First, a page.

Cognitive deficits in schizophrenia have been associated with working memory problems. Schizophrenic patients (n = 24) and controls (n = 29) participated in simple short-term memory tasks, recalling a list of letters from the first to last item in the order of presentation. The authors hypothesized that deficient sequential representations would increase movement errors (e.g., ABCD being recalled as ABDC) or intrusion errors (e.g., ABCD being recalled as ABCX), whereas simple trace decay would lead to omission errors (e.g., ABCD being recalled as ABC_). Patients made disproportionately more omissions toward the end of 6-item lists. There were no group differences in movements or intrusions as a function of serial position. Schizophrenic patients' limited short-term memory span may be due to greater forgetting during recall and not to a selective deficit in the mechanisms responsible for maintaining serial order information.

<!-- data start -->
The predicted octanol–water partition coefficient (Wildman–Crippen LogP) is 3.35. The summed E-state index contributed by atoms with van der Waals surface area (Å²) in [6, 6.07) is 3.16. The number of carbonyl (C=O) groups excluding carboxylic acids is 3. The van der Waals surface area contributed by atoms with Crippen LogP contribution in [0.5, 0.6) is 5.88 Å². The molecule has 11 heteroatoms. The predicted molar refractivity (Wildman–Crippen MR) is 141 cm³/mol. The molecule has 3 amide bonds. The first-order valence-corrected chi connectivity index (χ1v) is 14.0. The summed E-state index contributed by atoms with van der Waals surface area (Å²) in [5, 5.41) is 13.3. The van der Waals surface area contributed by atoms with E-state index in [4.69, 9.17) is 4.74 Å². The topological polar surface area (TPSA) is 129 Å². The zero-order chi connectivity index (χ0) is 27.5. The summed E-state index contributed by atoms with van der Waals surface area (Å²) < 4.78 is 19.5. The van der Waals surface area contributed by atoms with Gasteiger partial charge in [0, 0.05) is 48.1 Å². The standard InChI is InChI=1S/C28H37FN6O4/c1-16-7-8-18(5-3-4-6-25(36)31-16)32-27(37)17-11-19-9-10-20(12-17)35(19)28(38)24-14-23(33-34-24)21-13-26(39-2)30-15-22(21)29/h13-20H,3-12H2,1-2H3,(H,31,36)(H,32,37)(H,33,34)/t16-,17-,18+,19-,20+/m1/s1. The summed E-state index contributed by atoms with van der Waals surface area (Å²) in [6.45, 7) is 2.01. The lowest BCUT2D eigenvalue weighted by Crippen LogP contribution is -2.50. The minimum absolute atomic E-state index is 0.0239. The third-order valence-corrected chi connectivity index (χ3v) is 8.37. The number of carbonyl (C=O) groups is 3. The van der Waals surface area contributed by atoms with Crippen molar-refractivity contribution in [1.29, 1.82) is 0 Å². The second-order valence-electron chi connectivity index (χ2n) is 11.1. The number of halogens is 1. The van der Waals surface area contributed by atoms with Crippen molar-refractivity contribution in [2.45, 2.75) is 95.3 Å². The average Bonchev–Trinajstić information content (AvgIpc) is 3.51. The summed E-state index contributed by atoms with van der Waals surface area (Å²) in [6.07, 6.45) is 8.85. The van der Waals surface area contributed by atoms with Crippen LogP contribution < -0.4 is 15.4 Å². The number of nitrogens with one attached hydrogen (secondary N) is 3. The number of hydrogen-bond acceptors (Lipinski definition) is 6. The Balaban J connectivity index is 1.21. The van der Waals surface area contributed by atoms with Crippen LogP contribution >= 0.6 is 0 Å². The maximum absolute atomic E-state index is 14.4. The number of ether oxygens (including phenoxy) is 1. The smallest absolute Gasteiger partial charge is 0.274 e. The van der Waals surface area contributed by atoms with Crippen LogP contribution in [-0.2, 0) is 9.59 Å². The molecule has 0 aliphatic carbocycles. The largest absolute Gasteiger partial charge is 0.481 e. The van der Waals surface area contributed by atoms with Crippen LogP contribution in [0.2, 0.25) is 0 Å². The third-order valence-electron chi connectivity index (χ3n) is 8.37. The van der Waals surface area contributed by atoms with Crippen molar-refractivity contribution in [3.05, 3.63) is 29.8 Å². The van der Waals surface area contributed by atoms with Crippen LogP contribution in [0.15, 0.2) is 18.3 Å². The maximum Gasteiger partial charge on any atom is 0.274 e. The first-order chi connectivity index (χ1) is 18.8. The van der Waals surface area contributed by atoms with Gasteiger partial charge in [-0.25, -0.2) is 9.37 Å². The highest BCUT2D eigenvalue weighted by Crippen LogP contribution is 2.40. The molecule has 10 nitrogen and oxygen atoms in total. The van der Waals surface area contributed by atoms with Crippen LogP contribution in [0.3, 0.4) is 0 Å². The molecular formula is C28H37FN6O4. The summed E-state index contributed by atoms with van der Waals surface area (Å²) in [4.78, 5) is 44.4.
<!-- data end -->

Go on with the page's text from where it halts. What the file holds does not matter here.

ASJC Scopus subject areas
- Neuropsychology and Physiological Psychology